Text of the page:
I am not old, nor am I young. I am not calculating, nor am I a sentimental fool. I like to think that I am a woman of my time. Yet, as my father lay dying, surrounded by machines, tended by nurses, visited by doctors, I learned a lesson in love that is timeless.
My father had been ill for a very long while. He bore his illness with great dignity, thanking those who cared for him and often caused him pain. He never gave up hope that he would get well, he never abandoned his faith that God would watch out for him. Through the months and years of his sickness, my mother nursed him. She wore herself to a frazzle yet never complained. I saw her exhaust herself as she moved him from bed to wheelchair and back again. She slept on a couch near the hospital bed in their living room for more days than I can count. I thought she was crazy. I thought she would die before him and for what?
When I found the answer to that question, I was humbled beyond words.
In his last days, my father was barely lucid. He was in pain. He was medicated. He was dying. Yet, everyday my mother was there by his side. She held his hand. She brought his favorite aftershave. She combed his hair and spoke to him kindly and gently as she had for over fifty years of their marriage.
I came to visit when I could and one evening I walked in to the intensive care unit to find my father had taken a turn for the worse. The nurses were sticking tubes in him. My mother stood quietly in the corner of the room watching, her face expressionless. Suddenly a nurse called to my father, trying to determine if he could hear her.
“Can you hear me?” She hollered. My father’s eyes fluttered.
“Do you know who that is?” The nurse hollered again and this time she indicated my mother.
My father’s eyes flickered. They rested on my mother’s face. Without hesitation, with the greatest affection, with the voice of a young man, he gently answered.
“That’s my girlfriend.”
I had to look away or I would have cried. Now I knew why my mother cared for my father so diligently. I knew why he cared for her all the years before that. Because she was his girlfriend. Because he loved her and she loved him and in all the world there is nothing more precious than that. When he died he left that love behind so I know that, while my mother may be lonely, she is never alone.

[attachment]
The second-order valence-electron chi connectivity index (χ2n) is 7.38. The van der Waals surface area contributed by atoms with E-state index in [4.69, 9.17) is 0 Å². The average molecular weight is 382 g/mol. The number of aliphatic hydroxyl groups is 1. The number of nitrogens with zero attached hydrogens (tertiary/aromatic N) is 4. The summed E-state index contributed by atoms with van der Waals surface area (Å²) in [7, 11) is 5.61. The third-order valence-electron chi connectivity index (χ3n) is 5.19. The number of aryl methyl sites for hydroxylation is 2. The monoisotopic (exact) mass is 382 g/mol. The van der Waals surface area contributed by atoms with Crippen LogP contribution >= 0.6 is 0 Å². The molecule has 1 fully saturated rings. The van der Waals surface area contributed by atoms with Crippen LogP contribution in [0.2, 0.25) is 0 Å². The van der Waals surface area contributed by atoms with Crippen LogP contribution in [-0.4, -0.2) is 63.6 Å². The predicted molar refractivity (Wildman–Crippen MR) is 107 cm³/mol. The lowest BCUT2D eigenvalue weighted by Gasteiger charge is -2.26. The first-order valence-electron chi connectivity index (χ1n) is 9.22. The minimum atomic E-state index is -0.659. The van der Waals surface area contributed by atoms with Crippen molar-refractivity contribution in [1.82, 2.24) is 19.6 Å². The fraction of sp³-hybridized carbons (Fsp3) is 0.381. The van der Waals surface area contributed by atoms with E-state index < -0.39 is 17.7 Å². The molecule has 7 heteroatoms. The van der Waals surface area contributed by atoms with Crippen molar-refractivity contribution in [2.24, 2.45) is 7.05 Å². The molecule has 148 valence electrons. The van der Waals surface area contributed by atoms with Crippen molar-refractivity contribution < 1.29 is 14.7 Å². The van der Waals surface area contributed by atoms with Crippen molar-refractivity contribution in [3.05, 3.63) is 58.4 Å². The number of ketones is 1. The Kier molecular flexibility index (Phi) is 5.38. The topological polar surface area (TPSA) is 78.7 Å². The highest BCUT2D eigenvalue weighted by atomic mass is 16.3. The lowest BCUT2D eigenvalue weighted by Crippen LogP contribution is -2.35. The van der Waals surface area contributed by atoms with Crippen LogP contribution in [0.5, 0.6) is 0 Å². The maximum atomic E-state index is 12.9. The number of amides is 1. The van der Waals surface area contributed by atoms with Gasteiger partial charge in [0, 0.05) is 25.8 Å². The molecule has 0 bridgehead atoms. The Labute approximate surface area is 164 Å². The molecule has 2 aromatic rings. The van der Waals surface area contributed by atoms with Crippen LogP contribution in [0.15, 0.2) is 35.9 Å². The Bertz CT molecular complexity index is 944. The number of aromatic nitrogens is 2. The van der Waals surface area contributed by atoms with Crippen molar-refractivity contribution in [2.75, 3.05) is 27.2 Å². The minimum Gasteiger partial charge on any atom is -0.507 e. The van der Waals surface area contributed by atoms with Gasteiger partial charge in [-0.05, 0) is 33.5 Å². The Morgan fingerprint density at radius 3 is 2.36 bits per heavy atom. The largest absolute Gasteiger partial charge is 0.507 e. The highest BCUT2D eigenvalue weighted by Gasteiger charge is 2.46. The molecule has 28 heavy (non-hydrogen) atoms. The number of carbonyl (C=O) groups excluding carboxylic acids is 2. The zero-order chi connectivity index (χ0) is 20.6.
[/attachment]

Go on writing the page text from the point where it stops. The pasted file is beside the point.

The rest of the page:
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That is a beautiful, sensitive story told by one of the most beautiful, sensitive woman I know. Thank you so much for sharing it.
I read this yesterday, but then started sobbing and couldn’t comment, so I’m back today. Wow. That is such a beautiful story. I’m impressed that you witnessed that and didn’t cry! It seems you equal your mother in her strength.
Thank you for sharing this with us!
Damn You, I said I was not going to cry over these stories ANYMORE, but that was the most beautiful tribute. You were very lucky to be there. We all too many times forget that our parents felt those same feelings that we have felt and feel. Still I feel like leaky fawcett and the only thing that is getting a workout this month are my tear ducts(and they are in very good shape, thank you very much, OCC).
Rebecca, what a beautiful tribute to your mother and father. I lost my mother in June 2005. The pain is immense, but to hear your father say those loving words that will help your mother cope with her loss is a treasure you can tuck away in your heart.
Very lovely, Rebecca. Tears welled as I read your post because my mother and father went through the very same thing. In the days before his death, my father always let my mother know, what we all knew, that she would always be his sweetheart.
I’m outright crying. That was so touching. You’re lucky to have been so close to and a part of that kind of love. Thank you for sharing.
You also made me cry – in the best way.
Oh Rebecca…you’ve got me sobbing. I need to remember to never read anything you’ve written before I have my tea. What a wonderful blog you’ve written. Thank you for sharing your parent’s love for each other with us. 🙂
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